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CD Feature/ Mou, Lips!: "Untree"

img  Tobias
Everybody agrees that buying your vegetables seasonally is the right thing to do. So why is this wisdom never applied to music? “Untree” certainly fits the approaching mood of Summer perfectly, an album which makes you feel all frisky and frolicsome as the first rays of the sun tingle your face through the open window.

Certainly not the thing to expect from a CD labelled “Avantgarde” in the press release. On the other hand, there are obvious indications that Andrea Gabriele, formerly a member of Tu’ um and now fostering Mou, Lips! next to writing project-based soundtracks for companies like MTV or BMW, will probably welcome the arrival of the warm season by spinning some Philipp Glass records rather than roots Reggae.

At least in terms of rhythm, the pulsation principle reigns supreme, from the declining reed figures of opener “non e colpa mia!” to the quirky dance of the elements “cosa buena”. Jara Queeto guests on Trumpet, Ivan Solana joins in on Bass Clarinet and many others add their bits and pieces here and there, invigorating the airy electronic textures with an organic touch and occasional Jazz references. Even though there is no information on the recording procedure, “Untree” often sounds as though it could have been improvised on the spot.

The only thing one could hold against this theory is the radical precision Gabriele applies to his creations. Not even once extending beyond the length of a pop single, his work is marked by the unhurried development of musical ideas and by clear cuts once the thought has been brought to a conclusion. William Basinski would stretch a track like “bora” to at least an hour – here, it ends after barely three minutes.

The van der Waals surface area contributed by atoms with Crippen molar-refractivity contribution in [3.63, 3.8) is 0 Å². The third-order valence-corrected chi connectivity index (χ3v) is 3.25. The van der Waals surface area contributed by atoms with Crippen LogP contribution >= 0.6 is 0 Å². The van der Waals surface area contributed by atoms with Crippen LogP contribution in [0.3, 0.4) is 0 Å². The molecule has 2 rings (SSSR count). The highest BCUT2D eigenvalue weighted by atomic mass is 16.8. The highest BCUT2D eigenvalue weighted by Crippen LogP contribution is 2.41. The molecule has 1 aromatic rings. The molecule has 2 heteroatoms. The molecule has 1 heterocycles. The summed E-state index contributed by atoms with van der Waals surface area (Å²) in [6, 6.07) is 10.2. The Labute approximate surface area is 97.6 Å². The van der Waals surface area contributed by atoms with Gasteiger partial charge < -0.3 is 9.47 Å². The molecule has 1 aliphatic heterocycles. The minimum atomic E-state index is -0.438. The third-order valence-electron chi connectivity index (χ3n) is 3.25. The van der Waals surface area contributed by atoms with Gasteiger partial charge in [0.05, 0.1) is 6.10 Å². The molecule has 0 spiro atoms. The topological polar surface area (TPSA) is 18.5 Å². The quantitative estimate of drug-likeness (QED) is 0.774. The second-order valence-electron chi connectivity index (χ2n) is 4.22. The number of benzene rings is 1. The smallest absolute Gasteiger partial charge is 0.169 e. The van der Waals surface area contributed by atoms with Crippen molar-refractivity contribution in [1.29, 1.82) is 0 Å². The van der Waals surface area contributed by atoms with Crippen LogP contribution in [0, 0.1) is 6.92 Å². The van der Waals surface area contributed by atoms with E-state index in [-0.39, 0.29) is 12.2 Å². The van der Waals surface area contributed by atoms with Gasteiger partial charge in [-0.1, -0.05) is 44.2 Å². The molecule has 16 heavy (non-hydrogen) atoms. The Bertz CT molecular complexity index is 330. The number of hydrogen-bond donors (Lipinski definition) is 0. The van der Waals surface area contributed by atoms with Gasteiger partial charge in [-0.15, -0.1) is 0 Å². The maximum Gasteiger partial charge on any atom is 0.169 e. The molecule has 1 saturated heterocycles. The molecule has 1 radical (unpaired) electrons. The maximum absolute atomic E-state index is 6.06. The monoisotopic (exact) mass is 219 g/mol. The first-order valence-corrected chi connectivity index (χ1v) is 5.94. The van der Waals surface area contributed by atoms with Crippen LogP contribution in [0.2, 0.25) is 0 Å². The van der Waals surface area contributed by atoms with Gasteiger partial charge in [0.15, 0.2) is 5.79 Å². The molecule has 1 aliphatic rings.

The abovementioned comments already hint at the stylistic eclecticism to be found on “Untree”. From acoustic guitar deconstructions, field recording-infused dronescapes, backwards-loops coated with sugary glitches and melancholic Ambient to heartwarming scenes of pastoral serenity (“still life(s) live”), the record has almost everything on offer that makes the world of accessible experimental music such a wonderful place – when experienced at the right time.

Most people also agree that you need to consume products locally, in the country where they were produced. My father, for example, still insists the only time he really enjoyed a Martini Rosso was on a trip to Italy – the bottle he brought home never really lived up to that. Here’s the difference with the music comparison, though: As long as the sun is shining, you can listen to and cherish “Untree” almost anywhere.

By Tobias Fischer

Homepage: Mou, Lips!
Homepage: mOAR Records

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